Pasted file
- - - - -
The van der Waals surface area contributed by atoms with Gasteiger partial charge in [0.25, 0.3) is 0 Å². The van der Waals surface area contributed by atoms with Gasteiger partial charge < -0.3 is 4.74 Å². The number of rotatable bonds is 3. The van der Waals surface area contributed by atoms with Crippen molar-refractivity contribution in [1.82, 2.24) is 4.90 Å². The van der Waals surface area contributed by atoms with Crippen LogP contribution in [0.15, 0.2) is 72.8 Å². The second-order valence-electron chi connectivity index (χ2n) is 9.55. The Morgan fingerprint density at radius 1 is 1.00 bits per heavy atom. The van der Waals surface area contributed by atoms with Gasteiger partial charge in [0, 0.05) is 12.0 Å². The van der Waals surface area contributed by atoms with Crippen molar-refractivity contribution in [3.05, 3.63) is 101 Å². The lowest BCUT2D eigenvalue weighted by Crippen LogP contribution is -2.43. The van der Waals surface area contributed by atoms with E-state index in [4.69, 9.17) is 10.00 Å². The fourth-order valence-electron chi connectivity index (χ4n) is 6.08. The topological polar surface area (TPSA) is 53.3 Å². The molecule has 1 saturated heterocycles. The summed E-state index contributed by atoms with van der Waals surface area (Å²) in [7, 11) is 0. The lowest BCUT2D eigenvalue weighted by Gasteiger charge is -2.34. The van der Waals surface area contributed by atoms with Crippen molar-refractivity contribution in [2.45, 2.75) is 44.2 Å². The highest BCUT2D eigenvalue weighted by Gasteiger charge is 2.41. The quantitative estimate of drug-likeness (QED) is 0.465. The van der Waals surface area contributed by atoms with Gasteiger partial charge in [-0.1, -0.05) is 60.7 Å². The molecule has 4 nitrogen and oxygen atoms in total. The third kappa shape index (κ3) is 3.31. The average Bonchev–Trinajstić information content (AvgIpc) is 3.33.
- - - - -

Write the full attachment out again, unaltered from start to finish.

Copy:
The van der Waals surface area contributed by atoms with Gasteiger partial charge in [0.25, 0.3) is 0 Å². The van der Waals surface area contributed by atoms with Gasteiger partial charge < -0.3 is 4.74 Å². The number of rotatable bonds is 3. The van der Waals surface area contributed by atoms with Crippen molar-refractivity contribution in [1.82, 2.24) is 4.90 Å². The van der Waals surface area contributed by atoms with Crippen LogP contribution in [0.15, 0.2) is 72.8 Å². The second-order valence-electron chi connectivity index (χ2n) is 9.55. The Morgan fingerprint density at radius 1 is 1.00 bits per heavy atom. The van der Waals surface area contributed by atoms with Gasteiger partial charge in [0, 0.05) is 12.0 Å². The van der Waals surface area contributed by atoms with Crippen molar-refractivity contribution in [3.05, 3.63) is 101 Å². The lowest BCUT2D eigenvalue weighted by Crippen LogP contribution is -2.43. The van der Waals surface area contributed by atoms with E-state index in [4.69, 9.17) is 10.00 Å². The fourth-order valence-electron chi connectivity index (χ4n) is 6.08. The topological polar surface area (TPSA) is 53.3 Å². The molecule has 1 saturated heterocycles. The summed E-state index contributed by atoms with van der Waals surface area (Å²) in [7, 11) is 0. The lowest BCUT2D eigenvalue weighted by Gasteiger charge is -2.34. The van der Waals surface area contributed by atoms with Crippen molar-refractivity contribution in [2.45, 2.75) is 44.2 Å². The highest BCUT2D eigenvalue weighted by Gasteiger charge is 2.41. The quantitative estimate of drug-likeness (QED) is 0.465. The van der Waals surface area contributed by atoms with Gasteiger partial charge in [-0.1, -0.05) is 60.7 Å². The molecule has 4 nitrogen and oxygen atoms in total. The third kappa shape index (κ3) is 3.31. The average Bonchev–Trinajstić information content (AvgIpc) is 3.33.